Great Expectations
Great Expectations
by Charles Dickens

Great Expectations Chapter 17 Quotes Page 2

Page (2 of 2) Quotes:   1    2  
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(Chapter.Paragraph)
Quote 4

And now, because my mind was not confused enough before, I complicated its confusion fifty thousand-fold, by having states and seasons when I was clear that Biddy was immeasurably better than Estella, and that the plain honest working life to which I was born, had nothing in it to be ashamed of, but offered me sufficient means of self-respect and happiness. (17.74)

Pip is divided here between the familiar and the, well, sexy. Biddy is familiar, which makes her common in a literal sense: it's common for Pip to see her, because she basically lives with him. Estella is uncommon not because she's beautiful and well-education but because he doesn't spend a lot of time in close contact with her. Learning to value the common is part of Pip's growing up.

Quote 5

At those times, I would decide conclusively that my disaffection to dear old Joe and the forge, was gone, and that I was growing up in a fair way to be partners with Joe and to keep company with Biddy—when all in a moment some confounding remembrance of the Havisham days would fall upon me, like a destructive missile, and scatter my wits again. Scattered wits take a long time picking up; and often, before I had got them well together, they would be dispersed in all directions by one stray thought, that perhaps after all Miss Havisham was going to make my fortune when my time was out. (17.74)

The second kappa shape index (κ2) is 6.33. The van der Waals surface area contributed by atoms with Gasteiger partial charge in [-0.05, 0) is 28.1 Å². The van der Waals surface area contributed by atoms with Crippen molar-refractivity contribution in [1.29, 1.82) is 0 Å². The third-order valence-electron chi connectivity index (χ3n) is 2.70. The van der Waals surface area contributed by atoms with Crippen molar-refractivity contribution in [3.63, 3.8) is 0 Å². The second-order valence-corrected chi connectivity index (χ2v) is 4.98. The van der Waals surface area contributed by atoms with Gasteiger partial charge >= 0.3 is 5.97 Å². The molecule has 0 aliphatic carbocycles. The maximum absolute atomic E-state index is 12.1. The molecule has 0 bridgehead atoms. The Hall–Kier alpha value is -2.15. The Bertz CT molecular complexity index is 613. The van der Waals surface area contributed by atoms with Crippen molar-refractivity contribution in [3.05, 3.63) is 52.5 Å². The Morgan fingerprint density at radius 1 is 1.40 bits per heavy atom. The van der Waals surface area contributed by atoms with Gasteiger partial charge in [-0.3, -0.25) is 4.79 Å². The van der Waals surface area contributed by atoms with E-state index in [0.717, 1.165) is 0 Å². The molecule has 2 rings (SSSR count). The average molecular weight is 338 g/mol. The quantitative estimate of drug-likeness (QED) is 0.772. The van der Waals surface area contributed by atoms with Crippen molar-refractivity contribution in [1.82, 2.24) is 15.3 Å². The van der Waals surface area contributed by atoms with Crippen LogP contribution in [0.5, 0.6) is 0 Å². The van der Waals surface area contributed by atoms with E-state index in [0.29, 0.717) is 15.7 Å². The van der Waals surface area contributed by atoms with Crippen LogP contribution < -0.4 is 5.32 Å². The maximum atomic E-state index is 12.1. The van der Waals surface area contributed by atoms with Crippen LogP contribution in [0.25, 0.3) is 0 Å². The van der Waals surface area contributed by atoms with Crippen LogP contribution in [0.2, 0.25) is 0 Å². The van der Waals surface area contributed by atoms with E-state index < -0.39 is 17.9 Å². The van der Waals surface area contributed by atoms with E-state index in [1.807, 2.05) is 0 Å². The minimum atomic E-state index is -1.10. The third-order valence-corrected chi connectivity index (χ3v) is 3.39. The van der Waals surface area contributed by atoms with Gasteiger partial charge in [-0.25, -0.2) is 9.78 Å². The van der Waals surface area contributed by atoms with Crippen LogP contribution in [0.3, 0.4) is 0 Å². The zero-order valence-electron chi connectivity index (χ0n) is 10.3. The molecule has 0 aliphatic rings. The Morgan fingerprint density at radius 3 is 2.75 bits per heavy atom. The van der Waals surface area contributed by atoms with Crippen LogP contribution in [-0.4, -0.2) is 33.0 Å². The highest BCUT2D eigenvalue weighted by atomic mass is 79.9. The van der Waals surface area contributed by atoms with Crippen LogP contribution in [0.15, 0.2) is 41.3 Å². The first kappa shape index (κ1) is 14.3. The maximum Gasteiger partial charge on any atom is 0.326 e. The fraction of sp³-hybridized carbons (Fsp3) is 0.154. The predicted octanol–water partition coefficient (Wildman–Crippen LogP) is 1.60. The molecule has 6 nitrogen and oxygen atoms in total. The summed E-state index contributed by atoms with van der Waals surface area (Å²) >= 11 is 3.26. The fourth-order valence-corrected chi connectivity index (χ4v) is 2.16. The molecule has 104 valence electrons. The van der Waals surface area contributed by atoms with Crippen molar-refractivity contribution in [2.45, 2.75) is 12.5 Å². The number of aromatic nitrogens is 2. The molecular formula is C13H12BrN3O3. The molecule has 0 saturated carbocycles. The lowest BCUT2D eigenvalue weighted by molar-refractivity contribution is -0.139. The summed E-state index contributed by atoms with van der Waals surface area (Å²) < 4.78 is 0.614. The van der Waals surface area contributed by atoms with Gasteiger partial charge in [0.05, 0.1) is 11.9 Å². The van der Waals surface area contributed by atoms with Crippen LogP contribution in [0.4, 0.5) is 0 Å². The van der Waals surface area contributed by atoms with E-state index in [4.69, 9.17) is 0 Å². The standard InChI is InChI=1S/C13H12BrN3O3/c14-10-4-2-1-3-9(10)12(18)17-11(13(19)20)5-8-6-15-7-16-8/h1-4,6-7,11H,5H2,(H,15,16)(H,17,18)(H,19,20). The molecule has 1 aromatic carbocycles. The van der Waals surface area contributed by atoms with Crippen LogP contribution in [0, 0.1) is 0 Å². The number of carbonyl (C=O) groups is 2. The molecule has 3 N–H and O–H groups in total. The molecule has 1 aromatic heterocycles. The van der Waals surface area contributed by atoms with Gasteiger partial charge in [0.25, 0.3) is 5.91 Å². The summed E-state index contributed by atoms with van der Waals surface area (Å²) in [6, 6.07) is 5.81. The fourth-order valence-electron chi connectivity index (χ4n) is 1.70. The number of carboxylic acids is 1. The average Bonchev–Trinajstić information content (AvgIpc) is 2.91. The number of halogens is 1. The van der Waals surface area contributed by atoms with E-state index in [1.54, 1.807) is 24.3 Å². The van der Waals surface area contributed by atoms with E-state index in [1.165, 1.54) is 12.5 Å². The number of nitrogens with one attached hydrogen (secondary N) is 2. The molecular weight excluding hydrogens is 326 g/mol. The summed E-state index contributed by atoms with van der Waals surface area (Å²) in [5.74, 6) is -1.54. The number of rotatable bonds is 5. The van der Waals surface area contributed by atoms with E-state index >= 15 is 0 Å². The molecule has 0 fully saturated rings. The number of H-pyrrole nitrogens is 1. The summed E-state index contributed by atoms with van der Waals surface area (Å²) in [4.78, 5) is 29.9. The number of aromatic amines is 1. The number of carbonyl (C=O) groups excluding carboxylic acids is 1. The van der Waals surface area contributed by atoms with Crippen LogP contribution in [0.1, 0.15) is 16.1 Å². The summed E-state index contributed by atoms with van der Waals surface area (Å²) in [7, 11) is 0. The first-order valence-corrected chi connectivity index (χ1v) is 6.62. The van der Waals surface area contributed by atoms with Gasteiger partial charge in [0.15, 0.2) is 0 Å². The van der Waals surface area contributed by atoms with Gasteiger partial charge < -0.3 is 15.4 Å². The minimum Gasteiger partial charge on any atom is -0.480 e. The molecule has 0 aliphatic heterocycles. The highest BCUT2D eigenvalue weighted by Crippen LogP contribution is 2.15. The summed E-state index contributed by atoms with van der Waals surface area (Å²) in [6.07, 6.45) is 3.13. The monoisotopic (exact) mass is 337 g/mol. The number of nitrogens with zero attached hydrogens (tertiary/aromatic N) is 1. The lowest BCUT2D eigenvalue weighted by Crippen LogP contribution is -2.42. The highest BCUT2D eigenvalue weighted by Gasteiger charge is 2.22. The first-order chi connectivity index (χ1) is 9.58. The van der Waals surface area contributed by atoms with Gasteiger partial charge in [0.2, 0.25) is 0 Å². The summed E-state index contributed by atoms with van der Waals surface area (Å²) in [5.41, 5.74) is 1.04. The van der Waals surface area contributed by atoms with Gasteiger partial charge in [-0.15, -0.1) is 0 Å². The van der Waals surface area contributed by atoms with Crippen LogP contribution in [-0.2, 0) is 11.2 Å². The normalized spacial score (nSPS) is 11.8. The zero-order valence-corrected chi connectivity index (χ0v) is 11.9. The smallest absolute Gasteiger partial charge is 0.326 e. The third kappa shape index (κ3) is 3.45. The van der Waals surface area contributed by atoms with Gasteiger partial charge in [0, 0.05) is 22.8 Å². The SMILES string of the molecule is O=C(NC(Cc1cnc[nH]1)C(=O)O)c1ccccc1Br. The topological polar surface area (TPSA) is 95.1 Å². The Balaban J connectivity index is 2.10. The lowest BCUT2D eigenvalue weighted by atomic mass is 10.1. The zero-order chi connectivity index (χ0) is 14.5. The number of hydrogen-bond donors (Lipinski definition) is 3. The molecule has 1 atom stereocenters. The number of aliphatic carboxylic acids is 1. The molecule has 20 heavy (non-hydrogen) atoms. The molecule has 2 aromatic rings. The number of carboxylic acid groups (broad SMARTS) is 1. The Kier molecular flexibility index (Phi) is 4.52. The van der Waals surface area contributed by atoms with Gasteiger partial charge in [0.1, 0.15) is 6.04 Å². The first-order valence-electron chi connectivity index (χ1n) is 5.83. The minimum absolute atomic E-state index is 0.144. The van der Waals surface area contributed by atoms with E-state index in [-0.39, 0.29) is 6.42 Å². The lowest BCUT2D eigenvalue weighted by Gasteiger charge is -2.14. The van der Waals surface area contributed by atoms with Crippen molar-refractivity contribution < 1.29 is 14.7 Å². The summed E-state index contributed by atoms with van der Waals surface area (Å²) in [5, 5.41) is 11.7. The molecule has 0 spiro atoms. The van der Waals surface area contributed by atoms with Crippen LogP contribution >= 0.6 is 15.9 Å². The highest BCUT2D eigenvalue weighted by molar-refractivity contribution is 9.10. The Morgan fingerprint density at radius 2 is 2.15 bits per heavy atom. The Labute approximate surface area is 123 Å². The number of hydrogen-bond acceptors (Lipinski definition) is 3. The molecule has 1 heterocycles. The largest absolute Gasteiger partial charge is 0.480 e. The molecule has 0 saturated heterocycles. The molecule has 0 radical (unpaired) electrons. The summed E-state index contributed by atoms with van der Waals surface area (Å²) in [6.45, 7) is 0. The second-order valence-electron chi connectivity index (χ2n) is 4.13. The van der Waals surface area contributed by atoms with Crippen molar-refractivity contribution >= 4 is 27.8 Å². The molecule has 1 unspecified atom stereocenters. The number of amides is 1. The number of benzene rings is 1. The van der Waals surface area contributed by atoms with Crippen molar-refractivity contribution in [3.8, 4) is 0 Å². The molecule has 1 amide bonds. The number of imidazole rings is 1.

Mo' money, mo' problems—or, "mo' thinking about money, mo' problems." Just when Pip begins to warm up to his destined trade and life, the prospect of money throws everything into chaos.

Quote 6

"If I could only get myself to fall in love with you—you don't mind my speaking so openly to such an old acquaintance?"

"Oh dear, not at all!" said Biddy. "Don't mind me."

"If I could only get myself to do it, that would be the thing for me."

"But you never will, you see," said Biddy. (17.53-56)

Oh, Pip, you are such a charmer. We just love it when someone tells us that he wishes he could force himself to fall in love with us in order to solve all of his problems—it makes us feel just like cough medicine or extra-strength Advil. In this moment, Pip identifies his inability to control love as well as the way in which he's been blinded by love, but he's still so blind that he can't see that Biddy is TOTALLY IN LOVE WITH HIM. For now.

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